A federal court today struck down California’s Proposition 8, which forbids same-sex marriage in the state. While gay rights advocates celebrate, the opposition is planning their appeal. The issue will likely go all the way to the Supreme Court.
In today’s decision, Prop 8 was roundly trounced by the judge. Citing civil rights issues, Judge Vaughn R. Walker. Calling Prop 8 “…nothing more than an artifact of a foregone notion that men and women fulfill different roles in civic life,” Walker said it stood no chance of surviving scrutiny under the Equal Protection Clause.
Same-sex marriage supporters hope that a federal ruling on this law will change the legal conversation about it as well as media perceptions. Opponents plan to appeal, hoping that higher courts will be less sympathetic to the argument that same-sex marriage is a civil rights issue.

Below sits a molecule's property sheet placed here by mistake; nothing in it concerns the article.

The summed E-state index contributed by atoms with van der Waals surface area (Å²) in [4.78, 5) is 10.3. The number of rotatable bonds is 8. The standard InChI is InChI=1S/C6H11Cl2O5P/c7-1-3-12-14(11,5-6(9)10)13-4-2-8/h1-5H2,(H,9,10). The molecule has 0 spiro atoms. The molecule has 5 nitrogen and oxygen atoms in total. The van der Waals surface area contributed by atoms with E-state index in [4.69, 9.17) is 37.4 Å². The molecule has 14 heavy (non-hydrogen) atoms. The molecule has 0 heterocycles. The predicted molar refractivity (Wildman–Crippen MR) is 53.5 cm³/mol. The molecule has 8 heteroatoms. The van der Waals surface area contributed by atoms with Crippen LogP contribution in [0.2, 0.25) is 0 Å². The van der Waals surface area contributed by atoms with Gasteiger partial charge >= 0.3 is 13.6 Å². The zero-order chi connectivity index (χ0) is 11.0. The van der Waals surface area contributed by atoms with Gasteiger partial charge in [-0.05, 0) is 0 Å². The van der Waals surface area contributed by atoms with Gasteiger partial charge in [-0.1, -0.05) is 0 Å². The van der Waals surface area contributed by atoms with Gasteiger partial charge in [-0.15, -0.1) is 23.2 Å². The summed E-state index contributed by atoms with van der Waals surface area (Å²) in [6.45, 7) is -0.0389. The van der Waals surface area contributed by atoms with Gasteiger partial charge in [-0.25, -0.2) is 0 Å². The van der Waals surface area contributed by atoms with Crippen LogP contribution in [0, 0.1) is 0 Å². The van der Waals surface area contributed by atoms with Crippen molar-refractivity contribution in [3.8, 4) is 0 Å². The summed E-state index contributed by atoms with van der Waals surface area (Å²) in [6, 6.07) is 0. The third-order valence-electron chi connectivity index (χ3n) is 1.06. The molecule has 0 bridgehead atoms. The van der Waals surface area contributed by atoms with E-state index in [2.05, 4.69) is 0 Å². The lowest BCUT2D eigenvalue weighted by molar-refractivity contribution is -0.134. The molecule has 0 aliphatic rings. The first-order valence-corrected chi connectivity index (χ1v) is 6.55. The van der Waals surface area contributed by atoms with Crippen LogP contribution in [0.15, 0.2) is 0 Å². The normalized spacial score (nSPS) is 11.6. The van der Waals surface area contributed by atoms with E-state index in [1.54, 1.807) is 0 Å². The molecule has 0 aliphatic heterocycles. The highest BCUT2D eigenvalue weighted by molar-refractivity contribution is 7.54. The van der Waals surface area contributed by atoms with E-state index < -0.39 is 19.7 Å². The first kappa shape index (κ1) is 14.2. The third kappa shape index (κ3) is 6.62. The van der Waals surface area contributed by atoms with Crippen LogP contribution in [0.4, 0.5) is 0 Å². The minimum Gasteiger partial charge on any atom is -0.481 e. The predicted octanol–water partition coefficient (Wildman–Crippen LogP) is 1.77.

Walker certainly sees it that way. His decision clearly spells out a responsibility of the state to treat it’s citizens equally, as defined in the Equal Protection Clause.
The state cannot have an interest in disadvantaging an unpopular minority group simply because the group is unpopular…California’s obligation to treat its citizens equally, not to “mandate [its] own moral code.
The case was argued for the plaintiffs by a surprising legal team: David Boies and Theodore Olsen. The two faced off during the high-profile Bush v. Gore case that decided the 2000 presidential election, but teamed up to win this early round for gay rights advocates.
Both sides have filed letters asking that same-sex marriages be allowed to proceed or not (you can guess which was which) while the case continues to work its way up through the federal court system.